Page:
Capital concern

White House's relationship with Israel is at a pitiful low

“Under my administration we haven’t just preserved the unbreakable bond with Israel, we have strengthened it.”

 

– President Barack Obama

 

Yes. Relations are so good between the Obama administration and Israel that Mr. Obama’s spokesman, Jay Carney, recently hemmed and hawed and refused to acknowledge that the capital of Israel is Jerusalem.

Two reporters peppered Carney to simply state the capital of Israel at a recent press briefing. He ultimately refused, insisting “our position hasn’t changed,” and that the position was well-known.

The second reporter to ask the question insisted it’s not well-known.

The administration may have dodged the question because the answer is controversial in the Arab world, which lays claim to Jerusalem as well.

But if our “unbreakable bond” with Israel has been “strengthened” under Mr. Obama’s watch, why can’t his administration merely acknowledge the country’s capital?

The answer may not be pleasant for the president’s men to say or for Jewish voters to hear.

Early this year, Aaron David Miller, of the Woodrow Wilson International Center for Scholars and a Middle East negotiator under both Republican and Democratic administrations, opined that “Barack Obama has an Israel problem. ... (T)he U.S.-Israel relationship may be in for a bumpy ride. ...

“Unlike his two predecessors, Bill Clinton and George W. Bush, Obama isn’t in love with the idea of Israel.”

Miller also writes of “Obama’s poisonous relationship with Netanyahu. Obama doesn’t like him, doesn’t trust him and views him as a con man.”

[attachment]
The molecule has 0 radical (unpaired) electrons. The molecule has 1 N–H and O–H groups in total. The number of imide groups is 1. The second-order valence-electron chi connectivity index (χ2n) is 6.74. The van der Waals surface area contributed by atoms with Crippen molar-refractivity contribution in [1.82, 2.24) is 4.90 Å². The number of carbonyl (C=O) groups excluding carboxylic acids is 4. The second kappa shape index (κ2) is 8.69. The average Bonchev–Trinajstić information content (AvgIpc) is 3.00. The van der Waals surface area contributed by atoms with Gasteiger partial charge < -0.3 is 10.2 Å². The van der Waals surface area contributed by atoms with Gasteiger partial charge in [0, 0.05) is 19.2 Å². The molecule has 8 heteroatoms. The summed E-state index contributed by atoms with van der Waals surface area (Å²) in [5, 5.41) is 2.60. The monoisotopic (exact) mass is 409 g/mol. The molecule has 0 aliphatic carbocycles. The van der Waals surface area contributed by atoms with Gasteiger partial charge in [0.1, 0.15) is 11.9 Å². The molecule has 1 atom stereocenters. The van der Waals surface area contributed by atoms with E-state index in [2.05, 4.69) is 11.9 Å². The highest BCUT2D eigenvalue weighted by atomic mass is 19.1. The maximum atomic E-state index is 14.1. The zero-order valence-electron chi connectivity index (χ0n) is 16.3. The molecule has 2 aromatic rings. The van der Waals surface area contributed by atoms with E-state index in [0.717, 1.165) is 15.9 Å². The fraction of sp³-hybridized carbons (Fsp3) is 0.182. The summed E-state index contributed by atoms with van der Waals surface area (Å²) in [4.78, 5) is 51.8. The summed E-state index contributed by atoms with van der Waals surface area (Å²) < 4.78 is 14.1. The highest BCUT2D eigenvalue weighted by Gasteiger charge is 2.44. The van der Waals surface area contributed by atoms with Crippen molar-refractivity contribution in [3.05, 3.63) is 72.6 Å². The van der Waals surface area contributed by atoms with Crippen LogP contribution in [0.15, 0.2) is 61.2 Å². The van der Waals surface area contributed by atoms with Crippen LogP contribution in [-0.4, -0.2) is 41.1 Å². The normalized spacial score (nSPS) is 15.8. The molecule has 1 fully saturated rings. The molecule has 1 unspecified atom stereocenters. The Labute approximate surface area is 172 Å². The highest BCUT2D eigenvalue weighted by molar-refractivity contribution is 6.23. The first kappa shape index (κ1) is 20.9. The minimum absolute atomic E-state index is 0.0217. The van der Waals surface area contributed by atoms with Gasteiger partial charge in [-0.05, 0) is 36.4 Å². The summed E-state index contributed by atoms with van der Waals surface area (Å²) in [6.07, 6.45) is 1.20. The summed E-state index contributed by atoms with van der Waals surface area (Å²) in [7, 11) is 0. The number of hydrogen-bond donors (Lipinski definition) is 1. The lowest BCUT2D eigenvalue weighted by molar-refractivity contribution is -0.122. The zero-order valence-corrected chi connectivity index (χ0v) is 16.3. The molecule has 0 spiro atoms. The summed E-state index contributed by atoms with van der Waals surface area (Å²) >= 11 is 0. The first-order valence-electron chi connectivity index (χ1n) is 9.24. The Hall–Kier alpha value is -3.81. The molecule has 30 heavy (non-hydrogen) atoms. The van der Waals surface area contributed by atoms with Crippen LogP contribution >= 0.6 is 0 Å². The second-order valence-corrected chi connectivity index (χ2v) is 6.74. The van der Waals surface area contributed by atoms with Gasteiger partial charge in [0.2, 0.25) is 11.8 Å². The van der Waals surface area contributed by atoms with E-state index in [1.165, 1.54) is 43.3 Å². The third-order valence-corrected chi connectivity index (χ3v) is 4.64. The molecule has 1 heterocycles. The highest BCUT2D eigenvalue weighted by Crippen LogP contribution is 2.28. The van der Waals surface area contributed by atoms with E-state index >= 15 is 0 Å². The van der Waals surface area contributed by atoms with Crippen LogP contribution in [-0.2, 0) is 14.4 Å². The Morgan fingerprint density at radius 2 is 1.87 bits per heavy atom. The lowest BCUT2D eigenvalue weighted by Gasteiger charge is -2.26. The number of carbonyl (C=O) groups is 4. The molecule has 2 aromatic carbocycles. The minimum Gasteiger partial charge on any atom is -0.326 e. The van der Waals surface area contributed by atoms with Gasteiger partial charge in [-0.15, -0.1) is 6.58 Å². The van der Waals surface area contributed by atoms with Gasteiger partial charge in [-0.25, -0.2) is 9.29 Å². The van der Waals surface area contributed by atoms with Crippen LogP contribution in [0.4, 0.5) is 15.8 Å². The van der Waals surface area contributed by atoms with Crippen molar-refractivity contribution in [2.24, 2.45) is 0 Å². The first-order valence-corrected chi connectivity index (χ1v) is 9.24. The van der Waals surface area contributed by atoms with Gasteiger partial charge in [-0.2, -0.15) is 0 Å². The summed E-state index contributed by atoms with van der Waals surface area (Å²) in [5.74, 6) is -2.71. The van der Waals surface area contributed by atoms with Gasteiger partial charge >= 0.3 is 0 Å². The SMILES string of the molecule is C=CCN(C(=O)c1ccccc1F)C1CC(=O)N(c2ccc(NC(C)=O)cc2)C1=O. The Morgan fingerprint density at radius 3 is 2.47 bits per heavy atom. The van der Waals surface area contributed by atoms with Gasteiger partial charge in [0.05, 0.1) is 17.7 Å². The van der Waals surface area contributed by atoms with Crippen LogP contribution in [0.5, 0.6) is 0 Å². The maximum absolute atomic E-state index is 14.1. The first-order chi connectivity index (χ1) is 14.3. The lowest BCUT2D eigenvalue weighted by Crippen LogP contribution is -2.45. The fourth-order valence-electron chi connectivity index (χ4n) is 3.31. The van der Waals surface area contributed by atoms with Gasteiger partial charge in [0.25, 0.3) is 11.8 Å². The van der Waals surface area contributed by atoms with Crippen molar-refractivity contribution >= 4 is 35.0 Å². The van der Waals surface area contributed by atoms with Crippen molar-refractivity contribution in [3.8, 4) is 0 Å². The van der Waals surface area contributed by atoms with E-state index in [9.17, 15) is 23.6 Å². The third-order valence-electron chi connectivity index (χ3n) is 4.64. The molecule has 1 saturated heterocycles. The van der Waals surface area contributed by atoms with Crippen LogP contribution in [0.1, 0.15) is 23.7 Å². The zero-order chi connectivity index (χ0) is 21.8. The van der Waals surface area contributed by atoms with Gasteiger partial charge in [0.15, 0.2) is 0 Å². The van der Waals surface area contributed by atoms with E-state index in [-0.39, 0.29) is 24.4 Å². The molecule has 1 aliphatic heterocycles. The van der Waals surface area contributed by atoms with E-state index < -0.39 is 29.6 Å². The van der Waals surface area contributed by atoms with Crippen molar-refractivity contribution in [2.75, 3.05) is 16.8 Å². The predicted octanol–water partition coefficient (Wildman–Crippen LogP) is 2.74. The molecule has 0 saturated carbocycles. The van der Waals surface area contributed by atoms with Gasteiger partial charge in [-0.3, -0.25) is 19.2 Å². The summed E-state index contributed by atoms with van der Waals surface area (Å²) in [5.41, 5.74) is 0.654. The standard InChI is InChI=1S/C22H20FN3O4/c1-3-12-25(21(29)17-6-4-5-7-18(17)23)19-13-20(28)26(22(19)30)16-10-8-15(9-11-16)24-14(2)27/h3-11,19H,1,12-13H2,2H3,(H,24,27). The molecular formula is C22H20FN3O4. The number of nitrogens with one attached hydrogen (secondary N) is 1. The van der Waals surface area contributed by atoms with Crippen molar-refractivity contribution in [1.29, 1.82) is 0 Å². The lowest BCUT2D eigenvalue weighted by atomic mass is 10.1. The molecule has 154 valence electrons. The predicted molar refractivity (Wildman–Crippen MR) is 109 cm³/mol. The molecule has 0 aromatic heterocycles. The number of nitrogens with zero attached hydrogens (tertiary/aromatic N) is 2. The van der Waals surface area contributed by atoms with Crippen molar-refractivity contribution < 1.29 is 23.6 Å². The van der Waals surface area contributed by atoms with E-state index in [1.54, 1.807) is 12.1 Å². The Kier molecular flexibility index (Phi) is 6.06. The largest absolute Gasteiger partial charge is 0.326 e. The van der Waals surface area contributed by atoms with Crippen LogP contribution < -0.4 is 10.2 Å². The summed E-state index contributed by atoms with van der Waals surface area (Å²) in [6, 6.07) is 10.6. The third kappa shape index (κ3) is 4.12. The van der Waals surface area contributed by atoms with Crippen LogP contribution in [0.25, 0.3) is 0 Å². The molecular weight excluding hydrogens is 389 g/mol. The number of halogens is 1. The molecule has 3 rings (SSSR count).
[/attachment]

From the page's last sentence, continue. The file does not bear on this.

So, to say our “unbreakable bond with Israel” is stronger under Obama is a cynical farce.

Why can’t the president’s spokesman even let the name of the Jewish state’s capital pass his lips? Is it that distasteful to this bunch?

This is not an insignificant matter. With an Iranian regime bent on nuclear weapons and on record hoping to wipe Israel off the map, and with the “Arab spring” threatening to evolve into a dark autumn of Muslim extremism, the Jewish state is facing an existential crisis perhaps greater than at any time in its history.

Meanwhile, anti-Semitism is still so rife in the world that the International Olympic Committee refused to observe a moment of silence this year to commemorate the 40th anniversary of the terrorist attack at the Munich Olympics that killed 11 Israeli athletes and coaches.

To this point, the United States has been Israel’s greatest ally and chief protector. But in word and deed, this president has appeared to back away from this special relationship – publicly rebuking Israel for new settlements and calling for a return to its pre-1967 borders. Such things would have been unthinkable by prior U.S. presidents, and for good reason: Israel is the only stable democracy in the entire region, and the only one that shares American values.

The relationship between this administration and Israel is the worst in that country’s turbulent history.

Improving it might start with acknowledging the country’s capital.

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